J.L. Carr: A Month in the Country

How I found it: A friend lent it to me.

I am absolutely horrible about reading enough fiction, so I rely largely on friends to bring such things my way—actually, one friend in particular, who’s taste has proven to be quite sturdy.  One of the strengths of fiction is that general principles can be taught without tempting readers to quibble over minutiae the way certain kinds of non-fiction do.  Carr is British, and this is a short story about an artist that leaves London to spend a month in the countryside restoring the apse painting of a church.  While he’s there he sleeps in the bell tower and kibitzes with a lunatic archaeologist who’s charged with finding someone’s remains in the church yard.  A delightful little read that can be done in one afternoon on your front porch with a cold glass of iced tea.  (Perhaps save this one for Spring, then…)

Haruki Murakami:  What I Talk About When I Talk About Running

How I found it: Browsing the book store looking for ways to throw money away

This title jumped right out at me, given that I’m a runner.  This is not a systematic “how-to” book or anything; it’s just a flow of conscious account of one man’s affair with the greatest sport in the world.  Murakami, a jazz bar owner-turned novelist, relates his journal entries to the reader.  This includes an account of his run along the original route that ends in Marathon, Greece, from which we get the name and distance for running events.  The title, he tells us, is based on someone else’s work which is called “What I Talk About When I Talk About Love,” and this is apposite.  The runner will find this book to be a source of new energy; non-runners will finish it perhaps a bit more curious about what it is that they’re missing.

John Robinson:  Dungeon, Fire and Sword

How I found it: Borrowed from a friend

This is the story of the Knights Templar during the Crusades.  In it you will find all manner of sanctimony, hypocrisy, and hiding behind religion for the sake of a political agenda.  The original mission of the Knights Templar was to guard the Temple Mount in Jerusalem when it was under Christian control.  Job creep set in, and, among other things, they came to guard the road to Compostella, a popular pilgrimage site, and to be some of the world’s first bankers.  They participated fervently in the mindless orgies that were the Crusades, proving that Islam is not the only religion to commit barbaric acts of war under the guise obedience to God and faith.  Ultimately, the success of the Templars was their undoing.  King Philip IV of France, who owed them enormous sums of money, manipulated an unholy alliance with the papacy to have the Knights tortured, tried, and killed on trumped up charges.  In a dramatic conclusion, Jacques de Molay, the last grand master of this order, was marched into the cathedral square in Paris to confess the “official version of events,” and in one last moment of courage, told the crowd the truth of what had been done to this order.  For this, he was rewarded with summary execution, but one cannot escape the impression that he was ultimately victorious over the lust for power which gripped the monarchs and the papacy at that time.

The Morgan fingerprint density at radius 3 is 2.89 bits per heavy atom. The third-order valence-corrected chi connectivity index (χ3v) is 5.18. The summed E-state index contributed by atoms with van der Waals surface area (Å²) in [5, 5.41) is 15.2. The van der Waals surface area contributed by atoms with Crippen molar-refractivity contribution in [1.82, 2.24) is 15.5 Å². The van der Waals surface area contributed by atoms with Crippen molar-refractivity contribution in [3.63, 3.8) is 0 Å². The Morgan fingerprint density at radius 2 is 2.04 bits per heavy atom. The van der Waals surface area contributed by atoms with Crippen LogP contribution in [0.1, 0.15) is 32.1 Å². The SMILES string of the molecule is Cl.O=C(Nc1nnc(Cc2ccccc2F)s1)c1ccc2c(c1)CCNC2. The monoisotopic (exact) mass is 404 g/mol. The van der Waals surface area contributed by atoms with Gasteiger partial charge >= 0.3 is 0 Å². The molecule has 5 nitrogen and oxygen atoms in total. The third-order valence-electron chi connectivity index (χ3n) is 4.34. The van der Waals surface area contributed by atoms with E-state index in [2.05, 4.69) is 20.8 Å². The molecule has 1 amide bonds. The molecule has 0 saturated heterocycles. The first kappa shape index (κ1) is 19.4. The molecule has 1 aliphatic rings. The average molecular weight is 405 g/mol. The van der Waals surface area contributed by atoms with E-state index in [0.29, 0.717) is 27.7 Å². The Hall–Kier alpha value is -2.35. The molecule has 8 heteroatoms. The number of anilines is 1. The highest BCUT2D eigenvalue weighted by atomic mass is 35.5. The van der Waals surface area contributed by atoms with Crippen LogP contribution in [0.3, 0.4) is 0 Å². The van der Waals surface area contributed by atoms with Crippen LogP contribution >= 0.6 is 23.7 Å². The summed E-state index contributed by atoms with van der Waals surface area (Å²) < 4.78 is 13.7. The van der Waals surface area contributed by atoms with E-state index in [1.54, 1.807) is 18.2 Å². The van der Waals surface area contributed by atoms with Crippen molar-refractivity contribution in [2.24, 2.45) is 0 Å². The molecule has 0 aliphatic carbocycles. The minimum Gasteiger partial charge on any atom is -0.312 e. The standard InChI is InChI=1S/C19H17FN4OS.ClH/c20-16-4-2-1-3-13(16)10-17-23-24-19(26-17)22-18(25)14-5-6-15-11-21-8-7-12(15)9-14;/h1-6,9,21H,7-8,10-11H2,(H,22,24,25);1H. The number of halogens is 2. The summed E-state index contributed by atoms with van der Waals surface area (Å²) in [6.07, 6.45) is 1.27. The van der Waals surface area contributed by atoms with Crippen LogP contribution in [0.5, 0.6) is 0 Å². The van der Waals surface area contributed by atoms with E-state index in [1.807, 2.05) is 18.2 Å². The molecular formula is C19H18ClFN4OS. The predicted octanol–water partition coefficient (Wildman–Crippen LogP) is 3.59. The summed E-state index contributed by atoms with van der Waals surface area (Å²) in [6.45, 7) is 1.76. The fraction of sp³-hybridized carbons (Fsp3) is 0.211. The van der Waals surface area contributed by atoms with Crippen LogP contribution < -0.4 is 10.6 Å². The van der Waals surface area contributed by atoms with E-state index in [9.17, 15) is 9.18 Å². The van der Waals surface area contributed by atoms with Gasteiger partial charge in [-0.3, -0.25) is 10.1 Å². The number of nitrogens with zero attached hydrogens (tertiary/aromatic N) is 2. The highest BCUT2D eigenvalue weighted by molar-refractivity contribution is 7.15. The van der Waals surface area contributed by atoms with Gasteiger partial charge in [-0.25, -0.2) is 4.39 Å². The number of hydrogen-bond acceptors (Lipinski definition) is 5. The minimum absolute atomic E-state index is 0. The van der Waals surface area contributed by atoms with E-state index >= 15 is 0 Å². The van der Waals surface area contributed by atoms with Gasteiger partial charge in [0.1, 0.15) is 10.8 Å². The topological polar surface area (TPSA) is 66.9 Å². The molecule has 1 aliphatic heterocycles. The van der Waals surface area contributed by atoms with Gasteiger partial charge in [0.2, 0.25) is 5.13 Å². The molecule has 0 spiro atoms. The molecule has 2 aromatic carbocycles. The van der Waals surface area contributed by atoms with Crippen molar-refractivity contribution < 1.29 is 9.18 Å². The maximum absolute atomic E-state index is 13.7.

Murray N. Rothbard:  The Anatomy of the State

How I found it: On

At only fifty-plus pages, this book makes for good introductory reading to the anarcho-capitalist political philosophy.  In the short chapters contained in this volume, Rothbard contends with the superstitions that make people believe that the State is necessary.  The reading is not difficult; yet, the writer leaves out nothing of importance.  This would be a good companion alongside Albert Jay Nock’s Our Enemy, the State, with the added blessing that Rothbard does not suffer from Nock’s sometimes tiresome fatalism.

Louis Cheslock, ed.:  H.L. Mencken on Music

How I found it: Roaming around Bookhaven, a used book store in Philadelphia.

I have already reviewed this book here.

Richard M. Weaver:  The Ethics of Rhetoric

How I found it: Brought to my attention by Br. Stephen, of course

What would a year be without at least one Weaver book?  Like most of his work, I’m not sure how much of this volume I’ve absorbed; it may be worth a re-reading sooner rather than later.  Unlike the other volumes I’ve discussed here, I’ve actually had to pull this one off the shelf and thumb through it to jog my memory about what the writer discusses.  Among other things, some of which went over my head completely, Weaver discusses Edmund Burke’s use of the Argument from Circumstance and Lincoln’s use of the Argument from Definition.  The writer seems to have a surprising amount of admiration for Lincoln, given his dyed-in-the-wool Southern ways of thinking.  Perhaps the most interesting chapter in this book is Weaver’s exploration of grammar as it relates to rhetoric:  avoid the adjective, he says; it only begs the question.  Good advice which I have yet to follow.  Another chapter worth a great deal of study deals with the use of what Weaver calls ultimate terms:  “God words” and “devil words.”  This discussion is still timely.  Think of how people try to shut one another up by hurling accusations of “intolerance” or “Godlessness.”  (Well, maybe I remembered some of this book, after all.)  If you haven’t read any Weaver yet, I’d start with Ideas Have Consequences, or maybe Language is Sermonic.  The Ethics of Rhetoric is a bit heady, and the reader will benefit from some built-up familiarity with the writer’s ways of thinking.